Share the Blanket
If you read the gospels, you will discover that people ask Jesus a lot of questions. If you read a little deeper and do a little bit of math you will discover that of all the questions Jesus is asked, he answers about 100 of them. However, in many instances, approximately 300 of them in stead of answering a question, Jesus asks another question. This let’s us know that a primary focus of Jesus isn’t in obtaining or providing a definitive answer. Rather, it is asking more questions to seek greater understanding and clarity.
Many people read our passage this morning from Matthew, and they form a very strong opinion about what has happened. Often in direct disagreement with what we read in the passage. The parable of the Prodigal Son does the same.
And so I will ask you a question, what happens when you have a notion about a particular issue and then you discover that God has a very different idea than you.
Often when we read scripture, we get to passages that are difficult and we get stuck. We struggle to understand them within our own context. As a result, we skip over them, dismiss them or decide they aren’t relevant.
Unfortunately, as people of faith the passages we find in scripture are relevant and we have a responsibility to understand why. When looking at scripture we want to be asking questions about what the passage before us. We want to understand it within its own context so we can better understand how to apply it to our own lives and within our modern world.
With that in mind, what do these passages, the parable of the workers in the vineyard and our passage about Jonah, tell us about the character of God’s reign?
Shockingly, that’s not a rhetorical question. So, I will ask again, what do these passages tell us about God’s reign?
Power, wealth, and advantage don’t measure in God’s domain as they do in our world—even for the leading disciples! (John Carroll – https://www.workingpreacher.org/commentaries/revised-common-lectionary/ordinary-25/commentary-on-matthew-201-16-9#)
The parable presents a strange mix: contractual obligations for some, unexpected generosity for others. The owner’s treatment of the hired workers is such that everyone gets the opportunity to work, everyone receives enough to live—regardless of the quantity or quality of their work.² (John Carroll – https://www.workingpreacher.org/commentaries/revised-common-lectionary/ordinary-25/commentary-on-matthew-201-16-9#)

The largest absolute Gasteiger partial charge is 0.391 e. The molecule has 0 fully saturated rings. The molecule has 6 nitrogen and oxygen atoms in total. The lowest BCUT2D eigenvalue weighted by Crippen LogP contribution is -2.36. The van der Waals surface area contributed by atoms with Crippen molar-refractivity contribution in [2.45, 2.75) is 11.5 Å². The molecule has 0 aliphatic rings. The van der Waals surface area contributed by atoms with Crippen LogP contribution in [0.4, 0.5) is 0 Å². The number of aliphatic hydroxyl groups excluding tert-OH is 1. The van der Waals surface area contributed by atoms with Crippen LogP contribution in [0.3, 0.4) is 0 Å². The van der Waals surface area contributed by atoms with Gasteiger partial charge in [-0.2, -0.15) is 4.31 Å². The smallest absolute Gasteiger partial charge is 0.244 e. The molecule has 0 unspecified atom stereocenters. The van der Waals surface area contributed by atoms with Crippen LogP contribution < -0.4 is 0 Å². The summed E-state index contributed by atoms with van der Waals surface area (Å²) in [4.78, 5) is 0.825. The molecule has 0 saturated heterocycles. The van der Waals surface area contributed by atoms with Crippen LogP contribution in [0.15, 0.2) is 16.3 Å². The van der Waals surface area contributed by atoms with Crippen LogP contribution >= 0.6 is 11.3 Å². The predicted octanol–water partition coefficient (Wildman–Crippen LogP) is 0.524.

“…as Luise Schottroff comments, “The generosity of this landowner offers only a weak hint at what God’s generosity means.”³ Enough work for all of us in the vineyard—and resources sufficient to sustain life. Even in this “weak hint,” perhaps we may catch a glimpse of the extravagant grace of God—and it is for everyone. First, last: heaven’s reign may indeed turn our expectations upside down!” (John Carroll – https://www.workingpreacher.org/commentaries/revised-common-lectionary/ordinary-25/commentary-on-matthew-201-16-9)
“We love this story because it paints this gloriously beautiful picture of God’s extravagant grace. But as soon as we start to rewrite it with our own experiences, Jesus’s accusations of what we think we deserve careen towards us with the force of conviction: we do not see ourselves as equals to others, we do not allow God’s grace to rewrite our definitions of God’s justice, and quite frankly, we can’t let go of our own sense of fairness to even consider that justice is not ours to control anyway.” (Chelsey Harmon – https://cepreaching.org/commentary/2023-09-18/matthew-201-16-3/)
If we are reading through Matthew’s gospel we realize that Jesus is preparing us for this parable. Earlier he speaks to how children will receive the kingdom of heaven and how first and last will be reversed in God’s realm.
Let’s be clear that this parable isn’t a model for running a business. It’s a passage about grace and God’s love for us.
In sharing this parable, we find a pattern of repetition that breaks into variation. The variation helps to make the point about God’s grace. The parable has two distinct parts: the recruitment of workers and the payment of those workers. The structure of the payment is deliberate, those who worked the least are paid first. To the surprise of those who have worked all day everyone receives the same amount of money. Again, this isn’t a parable on how to run a business. It’s a parable about God’s love and grace.
God doesn’t love me more than you because I’m a minister. God doesn’t love you more than the person next to you because you were baptised first. God doesn’t love choir members more than non-choir members. God doesn’t parcel out God’s love like that. God’s love is a blanket which covers us all equally.
St. Andrew's Presbyterian Church
St. Andrew’s Presbyterian Church, Cobourg is part of the Presbyterian Church in Canada. The congregation was established in 1833 and continues to serve the community.
St. Andrew’s supports the gathering of community agencies, providing space for the Affordable Housing Committee. Rev. Ellis’ voice is key in advocating for improvements in awareness, empathy and action on key determinants such as housing, income and food security.
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